The Yukon Party is calling on the territorial government to boost funding for the Yukon Hospital Corporation while the health minister is pointing to a nearly 46 per cent increase from the former government’s 2016-17 budget.
That was the last budget tabled by the Yukon Party government before the party’s defeat in the 2016 territorial elections.
“Between the 2016-17 budget year and 2023-24 — the one we are about to see the opposition vote against — the operating funding has increased from $64.2 million to $93.6 million, which is an increase of 45.8 per cent,” Health and Social Services Minister Tracy-Anne McPhee told the Yukon Legislative Assembly on March 23.
Yukon Party MLA for Lake Laberge Brad Cathers, who is the party’s health critic, questioned McPhee on money for hospitals.
Cathers referred to the hospital corporation’s Jan. 25 announcement about reducing the number of scheduled elective surgeries from Feb. 13 to March 31 due to staff shortages.
“Will the Yukon government commit to supporting Yukon hospitals getting back to full staff levels and to working with them on expanding the capacity of surgical services so that Yukoners do not have to face long delays waiting for surgery?” he asked.
In response, McPhee said the Yukon government works with the hospital corporation to ensure core funding needs are met.
“It is something that the member opposite refuses to understand, but, certainly, it is the primary work that we do to make sure that core funding needs are met,” she said.
“We will continue to work with the Yukon Hospital Corporation to identify their needs and to ensure that we are providing the services and the supports to Yukoners to access safe and excellent hospital care.”
Cathers suggested the budget doesn’t reflect the government’s “talking points.” He added that the hospital corporation also limited and postponed surgeries in summer 2022 due to staffing issues.
“These delays directly affect Yukoners waiting for surgery and require action, not just words from this government,” he said.
“What is the government doing to help our hospitals address the backlog of surgeries and reduce the wait times for surgeries going forward?”
“I think it is a disservice to Yukoners to exaggerate for the purpose of political reasons and, quite frankly, that is exactly what is happening here,” she said.
“We have a very close working relationship with the Yukon Hospital Corporation, and there is often not a predictable number of people accessing services at the hospital. Of course, that is a growing issue.”
McPhee said the hospital corporation is committed to “maintaining safe and quality care, with minimal service disruptions, in an environment with a local, national and global health care shortage of health care providers.”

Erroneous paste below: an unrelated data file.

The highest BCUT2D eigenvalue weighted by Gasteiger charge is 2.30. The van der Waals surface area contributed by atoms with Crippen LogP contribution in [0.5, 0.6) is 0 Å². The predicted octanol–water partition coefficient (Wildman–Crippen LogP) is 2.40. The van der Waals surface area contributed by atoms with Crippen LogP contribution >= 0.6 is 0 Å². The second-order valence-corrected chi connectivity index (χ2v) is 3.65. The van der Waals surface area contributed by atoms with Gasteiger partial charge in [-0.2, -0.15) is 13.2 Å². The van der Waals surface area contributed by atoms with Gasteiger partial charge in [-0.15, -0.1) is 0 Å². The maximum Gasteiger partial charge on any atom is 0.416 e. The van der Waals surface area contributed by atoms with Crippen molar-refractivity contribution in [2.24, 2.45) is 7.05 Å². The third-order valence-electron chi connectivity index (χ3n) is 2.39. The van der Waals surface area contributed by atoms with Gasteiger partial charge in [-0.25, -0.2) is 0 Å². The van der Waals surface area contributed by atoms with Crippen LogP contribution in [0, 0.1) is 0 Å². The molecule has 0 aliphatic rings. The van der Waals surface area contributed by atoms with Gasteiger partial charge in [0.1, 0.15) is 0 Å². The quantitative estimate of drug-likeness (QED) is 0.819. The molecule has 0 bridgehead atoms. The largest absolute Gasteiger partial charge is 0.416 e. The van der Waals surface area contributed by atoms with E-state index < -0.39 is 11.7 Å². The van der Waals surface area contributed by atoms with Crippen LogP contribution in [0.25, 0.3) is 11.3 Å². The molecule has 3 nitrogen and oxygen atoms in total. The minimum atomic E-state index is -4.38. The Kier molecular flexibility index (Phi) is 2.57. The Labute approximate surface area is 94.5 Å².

Cathers pressed on.
“Will the minister commit to a timeline for providing Yukon hospitals with the money that they need to cover the multimillion-dollar funding shortfall this fiscal year? Mr. Speaker, talk is cheap,” he said.
“Talk is cheap and, quite frankly, giving Yukoners incorrect information is a disservice to them,” she said.
McPhee noted Yukon government funding for the hospital corporation went up from 2016-17 to 2023-24.
“This funding increase has supported the hospital’s core funding needs, as well as the development of new programs and services that serve Yukoners,” she said.
“We will continue to work with them for the benefit of Yukon citizens.”
According to the hospital corporation’s consolidated financial statements, basic and other funding was $67 million in 2016-17 from the Yukon government.
The News reached out to the Yukon Hospital Corporation to ask if the corporation is seeking more funding from the territorial government.
James Low, a spokesperson for the hospital corporation, said the hospital corporation works with the Yukon government and its Health and Social Services department on funding needs, be it new financial pressures on core operations or supporting the development of hospital programs or services.
Low said all of about 150 scheduled surgeries deferred from Feb. 13 to March 31 have been rebooked.
The impact on wait times varies.
“On average, wait times have increased by about one week as a result of this service reduction, recognizing that any increase to the time a patient waits for a surgery does create some uncertainty and frustration from a delay in care,” Low said.
“It’s important to note that during this period, the hospital continued to offer elective schedule procedures (just at a reduced number) as well as support all emergency cases.”
Low said the Whitehorse General Hospital has 13 full-time equivalent operating room registered nurse positions who work in surgical services and operating rooms. At the beginning of the unplanned service reduction, about half of these positions were vacant. He said many of these positions have been filled over the past several weeks.
“We continue to focus on short- and long-term staffing strategies to ensure the safety and continuity of services,” Low said.
Contact Dana Hatherly at firstname.lastname@example.org